The Commission is also taking the opportunity to try and grab some unfettered powers for itself in the process, in 19 areas, by which it can adopt yet further public health motivated regulation without the proper oversight of the European Council and Parliament.

If adopted, these measures would:
* undermine the legal protection for IP and other fundamental rights
* interfere to an excessive extent with legitimate trade
* increase the threat to public health e.g. from counterfeiting
* further fund organised crime
If the practice of trying to legislate against IP rights in order to address unrelated health (or other) issues continues to gather momentum, other health-sensitive products, such as foodstuffs, will soon become fresh targets for such attempts - for example, alcoholic drinks are already in the frame for packaging changes in the UK. Chocolate biscuits may be next ...

So we really don't think it's a very good idea!

Around the weblogs.  Love him and/or hate him, frequently outspoken and usually opinionated IP blogger Michael Factor, author of the IP Factor, has now welcomed his 300,000th visitor. Well done, Michael!  "Gene Patents -- a Win for All" is the improbable title of this note by Sarah Matheson, Trevor Davies and Yan-Lin Lee on the jiplp weblog, on the litigation between Cancer Voices Australia and Myriad over the latter's patent for BRCA1.  Trade mark buffs wondering whether land-locked Swiss consumers generally regard KALMAR as a squid or as a sad town in Sweden (no tourist appeal or international airport) need look no further than Mark Schweizer's Class 46 post here for the answer to this poser.

One of these is the instrument of accession --- but which?
Samoa signs up for Paris.  By Paris Notification No. 219, The Director General of the World Intellectual Property Organization (WIPO) presents his compliments to the Minister for Foreign Affairs [which compliments are these, wonders Merpel, and can she have some too?] and has the honour to notify the deposit by the Government of the Independent State of Samoa, on 21 June 2013, of its instrument of accession to the Paris Convention for the Protection of Industrial Property of March 20 [as revived, amended and generally beautified].  The Paris Convention enters into force, with respect to Samoa, on 21 September 2013.
Monday miscellany Monday miscellany Reviewed by Jeremy on Monday, July 15, 2013 Rating: 5


  1. Re avidity: Such patronising supercilious commentary should be left for for those cosy CIPA get-togethers, paid for by members.

  2. Oh dear, Anonymous

    What's your problem?

    Fact 1: POISONOUS DIVISIONALS is a bizarre trade mark for an IP practice to register, by any objective standard;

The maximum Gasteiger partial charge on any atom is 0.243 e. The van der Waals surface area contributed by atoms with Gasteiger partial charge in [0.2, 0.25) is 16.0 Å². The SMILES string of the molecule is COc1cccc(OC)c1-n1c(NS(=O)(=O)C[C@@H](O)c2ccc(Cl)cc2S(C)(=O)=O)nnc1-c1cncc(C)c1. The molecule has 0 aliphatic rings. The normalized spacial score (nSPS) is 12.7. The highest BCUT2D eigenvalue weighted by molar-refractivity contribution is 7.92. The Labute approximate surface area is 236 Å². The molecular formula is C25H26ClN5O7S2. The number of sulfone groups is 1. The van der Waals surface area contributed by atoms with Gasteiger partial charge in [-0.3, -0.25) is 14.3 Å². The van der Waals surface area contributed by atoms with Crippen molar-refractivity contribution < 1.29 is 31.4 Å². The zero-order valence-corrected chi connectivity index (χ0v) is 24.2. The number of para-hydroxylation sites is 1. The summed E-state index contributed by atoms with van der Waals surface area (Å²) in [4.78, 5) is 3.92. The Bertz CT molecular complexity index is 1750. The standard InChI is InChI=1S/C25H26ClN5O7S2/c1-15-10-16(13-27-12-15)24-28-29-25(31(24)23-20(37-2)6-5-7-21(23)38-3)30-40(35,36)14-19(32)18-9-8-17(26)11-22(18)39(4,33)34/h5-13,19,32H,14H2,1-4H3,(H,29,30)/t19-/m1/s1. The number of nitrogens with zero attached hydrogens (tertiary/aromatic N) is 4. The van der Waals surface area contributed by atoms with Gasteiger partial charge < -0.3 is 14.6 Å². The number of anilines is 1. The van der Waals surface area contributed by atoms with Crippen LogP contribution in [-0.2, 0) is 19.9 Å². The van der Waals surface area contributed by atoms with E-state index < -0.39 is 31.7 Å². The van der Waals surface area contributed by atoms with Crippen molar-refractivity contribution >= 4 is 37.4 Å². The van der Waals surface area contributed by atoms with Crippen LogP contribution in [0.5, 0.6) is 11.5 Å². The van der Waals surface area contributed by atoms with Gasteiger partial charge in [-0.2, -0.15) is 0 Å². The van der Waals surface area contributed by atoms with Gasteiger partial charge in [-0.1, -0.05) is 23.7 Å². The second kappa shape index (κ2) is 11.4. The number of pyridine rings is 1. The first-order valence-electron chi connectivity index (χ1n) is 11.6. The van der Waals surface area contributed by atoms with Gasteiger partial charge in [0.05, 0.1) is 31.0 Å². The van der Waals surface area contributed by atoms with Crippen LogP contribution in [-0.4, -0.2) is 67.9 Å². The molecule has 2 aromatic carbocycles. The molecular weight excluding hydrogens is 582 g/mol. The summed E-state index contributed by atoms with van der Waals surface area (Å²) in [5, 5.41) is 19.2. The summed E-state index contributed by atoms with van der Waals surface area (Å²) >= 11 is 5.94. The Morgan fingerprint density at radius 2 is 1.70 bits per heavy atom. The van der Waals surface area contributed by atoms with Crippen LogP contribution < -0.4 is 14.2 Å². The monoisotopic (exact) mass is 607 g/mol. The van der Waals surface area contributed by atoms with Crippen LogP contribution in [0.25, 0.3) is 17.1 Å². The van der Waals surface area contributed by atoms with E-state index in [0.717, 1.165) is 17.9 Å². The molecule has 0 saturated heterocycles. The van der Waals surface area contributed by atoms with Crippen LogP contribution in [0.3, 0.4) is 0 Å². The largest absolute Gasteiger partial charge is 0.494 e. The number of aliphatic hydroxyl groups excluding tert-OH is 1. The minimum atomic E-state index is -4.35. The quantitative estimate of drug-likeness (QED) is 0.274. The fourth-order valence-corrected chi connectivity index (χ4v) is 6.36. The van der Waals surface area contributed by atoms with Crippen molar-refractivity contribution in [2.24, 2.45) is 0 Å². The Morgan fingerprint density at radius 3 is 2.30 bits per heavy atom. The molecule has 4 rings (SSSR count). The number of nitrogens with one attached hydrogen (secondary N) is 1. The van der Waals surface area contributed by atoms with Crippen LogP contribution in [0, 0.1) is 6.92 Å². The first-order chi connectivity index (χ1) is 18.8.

Fact 2: POISONOUS DIVISIONALS is a bizarre trade mark for an IP practice to use, judged by the same standard.

    Why the snide dig at CIPA, which loves avidity IP so much that it has published an article from avidity IP in its journal (on poisonous divisionals, of course) even though it does not normally republish pieces first published elsewhere - as avidity IP's website proudly boasts?

  3. "Avidity IP ("Satisfaction is not enough")"

    Either this is intended as advertising on behalf of this firm or it is a sarcastic dig.

    My guess is the latter.

  4. "It seems an unlikely sort of brand to attract and retain the goodwill of clients"

    Well, this is a firm that apparently believes that "avidity" is the sort of brand to attract and retain the goodwill of clients.

    Mind you, there's a fair few people that would consider it a most appropriate name for a law firm...especially after receiving a bill for legal services...

  5. Plain Packaging:

    "It needs concerted investment (a) in education to discourage young people from take-up and (b) in providing proper support for existing smokers to quit."

    Yes, but it would also help if tobacco companies didn't give piles of money to ultra-glamourous Formula 1 teams to paint their racing cars the same colour as the sponsors' fag packets.


All comments must be moderated by a member of the IPKat team before they appear on the blog. Comments will not be allowed if the contravene the IPKat policy that readers' comments should not be obscene or defamatory; they should not consist of ad hominem attacks on members of the blog team or other comment-posters and they should make a constructive contribution to the discussion of the post on which they purport to comment.

It is also the IPKat policy that comments should not be made completely anonymously, and users should use a consistent name or pseudonym (which should not itself be defamatory or obscene, or that of another real person), either in the "identity" field, or at the beginning of the comment. Current practice is to, however, allow a limited number of comments that contravene this policy, provided that the comment has a high degree of relevance and the comment chain does not become too difficult to follow.

Learn more here:

Powered by Blogger.